SOUTH AFRICA: Wealth gap becoming a chasm

Monday, October 27, 2008

Despite the dismantling of apartheid in the early 1990s, and significant annual economic growth over the past 10 years, South African cities have the highest levels of inequality in the world, according to the UN Habitat's latest State of the World's Cities report.

The flagship report, published every two years, says even though local governments in the continent's richest country have adopted policies to fight poverty, efforts to bridge the gap between rich and poor have for the most part failed.

At the report's launch, UN-Habitat executive director Anna Tibaijuka said inequalities were not only increasing in South Africa's urban centres, but were also becoming more entrenched, "which suggests that failures in wealth distribution are largely the result of structural or systemic flaws".

"In Africa, urban income inequalities are highest in southern Africa," she said. "South Africa stands out as a country that has yet to break out of an economic and political model that concentrates resources."

Historically, the gap between the haves and have-nots has been vast due to the nature of the apartheid regime, which for decades enriched the country's white population at the expense of their black, coloured and Indian co-inhabitants.

Despite majority rule since 1994, the trend has continued. The Johannesburg Poverty and Livelihoods Study (JPLS), released by the Centre for Social Development in Africa at the University of Johannesburg last month, shone the spotlight on eight of the city's most deprived communities to highlight the gravity of their situation.

Two South Africas

Of the 1,409 households surveyed in the third quarter of 2007, just over half (51 percent) earned below US$230 per month, and one in five people had no income at all. This contrasts with the wealth of the northern suburbs, where behind high walls are swimming pools, private schools and German luxury cars parked in double garages.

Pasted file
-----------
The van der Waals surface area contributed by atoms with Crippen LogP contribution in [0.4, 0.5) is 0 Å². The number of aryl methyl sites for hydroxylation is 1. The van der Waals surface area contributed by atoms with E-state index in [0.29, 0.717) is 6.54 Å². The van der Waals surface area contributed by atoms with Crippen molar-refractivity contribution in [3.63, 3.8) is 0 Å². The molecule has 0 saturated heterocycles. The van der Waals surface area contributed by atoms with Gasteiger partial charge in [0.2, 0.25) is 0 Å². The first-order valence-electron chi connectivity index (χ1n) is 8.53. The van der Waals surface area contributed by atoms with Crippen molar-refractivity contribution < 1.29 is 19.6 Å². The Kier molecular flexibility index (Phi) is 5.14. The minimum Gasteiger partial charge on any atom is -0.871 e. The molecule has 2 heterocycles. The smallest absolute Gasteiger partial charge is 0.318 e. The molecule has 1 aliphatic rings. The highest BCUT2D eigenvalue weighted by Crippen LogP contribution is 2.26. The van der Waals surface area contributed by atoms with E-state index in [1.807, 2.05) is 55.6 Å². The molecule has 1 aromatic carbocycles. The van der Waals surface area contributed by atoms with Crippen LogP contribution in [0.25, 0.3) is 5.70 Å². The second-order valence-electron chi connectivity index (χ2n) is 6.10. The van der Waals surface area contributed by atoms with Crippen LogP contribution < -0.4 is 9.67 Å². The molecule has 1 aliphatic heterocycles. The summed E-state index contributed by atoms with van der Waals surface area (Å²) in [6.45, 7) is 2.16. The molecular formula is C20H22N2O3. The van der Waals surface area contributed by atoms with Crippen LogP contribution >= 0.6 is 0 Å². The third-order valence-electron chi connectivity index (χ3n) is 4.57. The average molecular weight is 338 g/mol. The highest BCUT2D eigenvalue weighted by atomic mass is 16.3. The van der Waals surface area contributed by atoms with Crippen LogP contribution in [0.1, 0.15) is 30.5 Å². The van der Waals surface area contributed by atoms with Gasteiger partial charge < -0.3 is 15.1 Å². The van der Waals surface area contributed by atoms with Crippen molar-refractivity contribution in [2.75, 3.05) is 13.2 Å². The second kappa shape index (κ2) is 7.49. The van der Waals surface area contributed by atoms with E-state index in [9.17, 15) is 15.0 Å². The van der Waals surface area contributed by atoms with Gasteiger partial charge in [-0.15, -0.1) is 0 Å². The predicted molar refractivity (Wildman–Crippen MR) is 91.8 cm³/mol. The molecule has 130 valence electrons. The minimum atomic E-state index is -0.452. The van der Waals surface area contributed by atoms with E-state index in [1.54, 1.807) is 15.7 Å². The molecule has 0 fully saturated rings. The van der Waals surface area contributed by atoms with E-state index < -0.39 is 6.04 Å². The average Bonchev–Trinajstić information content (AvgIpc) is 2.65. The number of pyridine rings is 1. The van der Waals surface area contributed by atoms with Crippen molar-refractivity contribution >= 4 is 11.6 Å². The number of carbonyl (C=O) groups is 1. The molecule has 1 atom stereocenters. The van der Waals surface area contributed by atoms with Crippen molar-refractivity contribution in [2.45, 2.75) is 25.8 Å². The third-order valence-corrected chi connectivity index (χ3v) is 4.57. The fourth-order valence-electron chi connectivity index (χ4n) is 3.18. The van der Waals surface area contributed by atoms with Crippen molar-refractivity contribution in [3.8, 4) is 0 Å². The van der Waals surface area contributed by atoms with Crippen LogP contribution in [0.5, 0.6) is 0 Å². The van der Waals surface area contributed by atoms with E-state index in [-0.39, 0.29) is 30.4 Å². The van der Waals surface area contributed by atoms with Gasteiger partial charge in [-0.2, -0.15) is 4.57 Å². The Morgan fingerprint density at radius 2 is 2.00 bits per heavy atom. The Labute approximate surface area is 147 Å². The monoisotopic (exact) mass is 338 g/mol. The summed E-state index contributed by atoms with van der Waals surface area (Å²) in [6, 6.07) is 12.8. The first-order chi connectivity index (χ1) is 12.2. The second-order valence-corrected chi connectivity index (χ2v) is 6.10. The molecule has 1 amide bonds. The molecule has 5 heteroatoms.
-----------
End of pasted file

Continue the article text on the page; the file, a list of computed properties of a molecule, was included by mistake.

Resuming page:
According to Jean du Plessis, a housing and land researcher and former deputy director of the Geneva-based Centre of Housing Rights and Evictions, one of the legacies of apartheid has been the rapid urbanisation of South Africa's cities, which has contributed to current urban inequalities.

"Under apartheid the majority of South Africans were not allowed to move freely or to acquire secure land rights in urban centres. Once this inequitable system collapsed in the early 1990s, you had accelerated movement of black people from rural to urban areas. A further contributing factor has been a decline in subsistence agriculture," he said.

UN-Habitat figures show that South Africa's urban population is now at 58 percent, and of the total urban population, 33 percent are living in slums and squatter camps where basic service delivery is poor.

Du Plessis added that the challenge for local government has been: how do you deal with this massive influx of people in terms of providing housing, services and jobs?

"City mangers have focused on the provision of formal, subsidised housing as the solution, which is a long, slow and limited process. In the meantime, hundreds of thousands of families have ended up living in informal settlements, under constant fear of forced eviction," he said.

"In my view, the starting point should have been providing security of tenure to everyone needing a place to live in the cities, and to follow that up with intensive development support."